As per @Anton: In c# 8.0 you can turn on null checks to avoid NullReferenceException and set to reference types default values instead of null

10
  • Could you please tell me the reason why .Net have a change like that? I mean we all know that we should have an empty value to avoid NullReferenceException instead of null, right? Feb 11, 2020 at 5:58
  • @Phong This was done because the default value of a string is null and because string is a reference type and the default value for all reference types is null. Hence, this change of the framework might be reasonable. But on the other hand we should try to avoid null values at all, therefore we need to write a custom model binder to avoid such cases. You can take a look at this question: stackoverflow.com/questions/14337551/… Feb 11, 2020 at 6:04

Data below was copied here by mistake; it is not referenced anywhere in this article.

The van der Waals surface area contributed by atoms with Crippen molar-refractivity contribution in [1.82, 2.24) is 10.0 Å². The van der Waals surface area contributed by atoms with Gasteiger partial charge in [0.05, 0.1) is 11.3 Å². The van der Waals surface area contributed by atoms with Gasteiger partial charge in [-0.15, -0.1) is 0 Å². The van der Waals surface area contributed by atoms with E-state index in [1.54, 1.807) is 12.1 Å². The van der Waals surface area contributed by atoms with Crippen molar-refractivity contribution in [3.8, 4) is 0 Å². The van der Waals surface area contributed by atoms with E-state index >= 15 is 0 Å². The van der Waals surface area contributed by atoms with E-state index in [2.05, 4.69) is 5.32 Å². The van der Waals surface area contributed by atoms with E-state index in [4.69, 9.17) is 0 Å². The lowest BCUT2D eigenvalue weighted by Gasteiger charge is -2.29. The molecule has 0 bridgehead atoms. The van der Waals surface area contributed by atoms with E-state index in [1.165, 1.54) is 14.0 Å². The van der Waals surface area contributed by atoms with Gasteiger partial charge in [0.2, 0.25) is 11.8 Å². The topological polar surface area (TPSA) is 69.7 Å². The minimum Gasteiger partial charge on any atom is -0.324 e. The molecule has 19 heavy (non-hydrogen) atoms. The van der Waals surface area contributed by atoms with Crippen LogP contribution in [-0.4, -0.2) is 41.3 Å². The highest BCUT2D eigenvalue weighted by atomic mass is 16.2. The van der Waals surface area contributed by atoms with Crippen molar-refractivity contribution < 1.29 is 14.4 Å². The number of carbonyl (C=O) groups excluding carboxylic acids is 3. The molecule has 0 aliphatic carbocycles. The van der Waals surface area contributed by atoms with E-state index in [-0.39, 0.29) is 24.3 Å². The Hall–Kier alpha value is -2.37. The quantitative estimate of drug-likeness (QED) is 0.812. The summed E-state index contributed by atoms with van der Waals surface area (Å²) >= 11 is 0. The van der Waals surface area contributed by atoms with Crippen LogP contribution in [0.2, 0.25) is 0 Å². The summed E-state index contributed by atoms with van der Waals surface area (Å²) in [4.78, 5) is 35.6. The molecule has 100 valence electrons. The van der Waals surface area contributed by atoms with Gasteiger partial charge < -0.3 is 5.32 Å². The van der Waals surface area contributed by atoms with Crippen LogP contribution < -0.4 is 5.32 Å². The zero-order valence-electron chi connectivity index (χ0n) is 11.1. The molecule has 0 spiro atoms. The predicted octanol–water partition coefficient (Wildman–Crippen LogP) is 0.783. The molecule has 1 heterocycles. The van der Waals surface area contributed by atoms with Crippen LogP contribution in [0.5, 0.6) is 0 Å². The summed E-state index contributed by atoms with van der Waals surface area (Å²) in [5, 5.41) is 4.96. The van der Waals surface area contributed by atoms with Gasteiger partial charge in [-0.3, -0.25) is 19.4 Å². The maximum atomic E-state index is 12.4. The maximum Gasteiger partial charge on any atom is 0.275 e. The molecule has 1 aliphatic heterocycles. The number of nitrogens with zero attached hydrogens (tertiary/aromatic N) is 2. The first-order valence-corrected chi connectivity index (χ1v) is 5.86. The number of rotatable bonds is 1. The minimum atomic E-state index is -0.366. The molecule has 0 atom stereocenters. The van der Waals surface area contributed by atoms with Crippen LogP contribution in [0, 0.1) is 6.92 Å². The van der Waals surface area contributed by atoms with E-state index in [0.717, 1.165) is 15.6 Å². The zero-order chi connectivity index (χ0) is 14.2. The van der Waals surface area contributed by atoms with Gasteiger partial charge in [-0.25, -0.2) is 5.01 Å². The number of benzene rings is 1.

• @Phong it was by design in C#. Now in c# 8.0 you can turn on null cheks to avoid NullReferenceException and set to reference types defaul values instead of ``null
    – Anton
    Feb 11, 2020 at 6:04
  • Yes, I know we need to avoid null values at all. So why .Net automatically convert from empty to null, then now we have to convert one again and didn't know the reason why we got the weird value like a post above. Feb 11, 2020 at 6:17
  • @Phong .Net automatically converts empty to null because when it encounters a string which is empty, it sets the default value for the string and since string is a reference type and the default value for all reference types is null, it goes and changes them to null which is the expected behavior of the framework. Feb 11, 2020 at 6:20
4

I decided summary from @Rahul Sharma's and @rhytonix's answers along with giving you examples and more detailed explanations.

  1. Why is it that when in Ajax I am sending empty, I get null value in my controller?

This is simply because MVC 2.0 defaults to initializing strings to null. To be more precise, if an empty string means has no value, So .NET sets the default value of its. And the default string (belonging to reference type) is null.

More details in Model String Property Binding Breaking Change

  1. Is there a better way and more elegant to resolve my problem like below?